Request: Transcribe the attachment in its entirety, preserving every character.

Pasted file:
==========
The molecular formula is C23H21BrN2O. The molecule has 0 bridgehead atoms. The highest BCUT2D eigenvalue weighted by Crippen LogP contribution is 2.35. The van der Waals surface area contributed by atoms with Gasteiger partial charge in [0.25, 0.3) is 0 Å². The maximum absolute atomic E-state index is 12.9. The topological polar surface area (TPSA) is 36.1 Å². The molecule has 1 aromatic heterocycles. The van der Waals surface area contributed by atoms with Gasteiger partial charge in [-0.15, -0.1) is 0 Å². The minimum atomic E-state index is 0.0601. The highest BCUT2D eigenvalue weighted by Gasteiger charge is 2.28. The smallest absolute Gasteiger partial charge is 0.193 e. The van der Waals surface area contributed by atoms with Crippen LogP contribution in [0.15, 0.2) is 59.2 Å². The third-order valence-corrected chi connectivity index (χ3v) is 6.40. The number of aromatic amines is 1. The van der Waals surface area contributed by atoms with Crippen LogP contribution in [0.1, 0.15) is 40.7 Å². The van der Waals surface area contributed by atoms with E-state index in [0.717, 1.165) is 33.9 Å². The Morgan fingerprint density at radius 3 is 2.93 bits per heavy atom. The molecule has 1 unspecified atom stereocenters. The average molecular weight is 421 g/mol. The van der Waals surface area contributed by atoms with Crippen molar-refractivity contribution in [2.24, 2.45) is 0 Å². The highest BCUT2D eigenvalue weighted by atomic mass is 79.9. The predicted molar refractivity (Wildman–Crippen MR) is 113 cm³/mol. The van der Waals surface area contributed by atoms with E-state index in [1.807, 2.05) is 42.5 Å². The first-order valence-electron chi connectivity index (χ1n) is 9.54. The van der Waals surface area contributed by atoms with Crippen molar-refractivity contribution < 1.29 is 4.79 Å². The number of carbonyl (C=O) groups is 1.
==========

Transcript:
The molecular formula is C23H21BrN2O. The molecule has 0 bridgehead atoms. The highest BCUT2D eigenvalue weighted by Crippen LogP contribution is 2.35. The van der Waals surface area contributed by atoms with Gasteiger partial charge in [0.25, 0.3) is 0 Å². The maximum absolute atomic E-state index is 12.9. The topological polar surface area (TPSA) is 36.1 Å². The molecule has 1 aromatic heterocycles. The van der Waals surface area contributed by atoms with Gasteiger partial charge in [-0.15, -0.1) is 0 Å². The minimum atomic E-state index is 0.0601. The highest BCUT2D eigenvalue weighted by Gasteiger charge is 2.28. The smallest absolute Gasteiger partial charge is 0.193 e. The van der Waals surface area contributed by atoms with Crippen LogP contribution in [0.15, 0.2) is 59.2 Å². The third-order valence-corrected chi connectivity index (χ3v) is 6.40. The number of aromatic amines is 1. The van der Waals surface area contributed by atoms with Crippen LogP contribution in [0.1, 0.15) is 40.7 Å². The van der Waals surface area contributed by atoms with E-state index in [0.717, 1.165) is 33.9 Å². The Morgan fingerprint density at radius 3 is 2.93 bits per heavy atom. The molecule has 1 unspecified atom stereocenters. The average molecular weight is 421 g/mol. The van der Waals surface area contributed by atoms with Crippen molar-refractivity contribution in [2.24, 2.45) is 0 Å². The highest BCUT2D eigenvalue weighted by atomic mass is 79.9. The predicted molar refractivity (Wildman–Crippen MR) is 113 cm³/mol. The van der Waals surface area contributed by atoms with E-state index in [1.807, 2.05) is 42.5 Å². The first-order valence-electron chi connectivity index (χ1n) is 9.54. The van der Waals surface area contributed by atoms with Crippen molar-refractivity contribution < 1.29 is 4.79 Å². The number of carbonyl (C=O) groups is 1.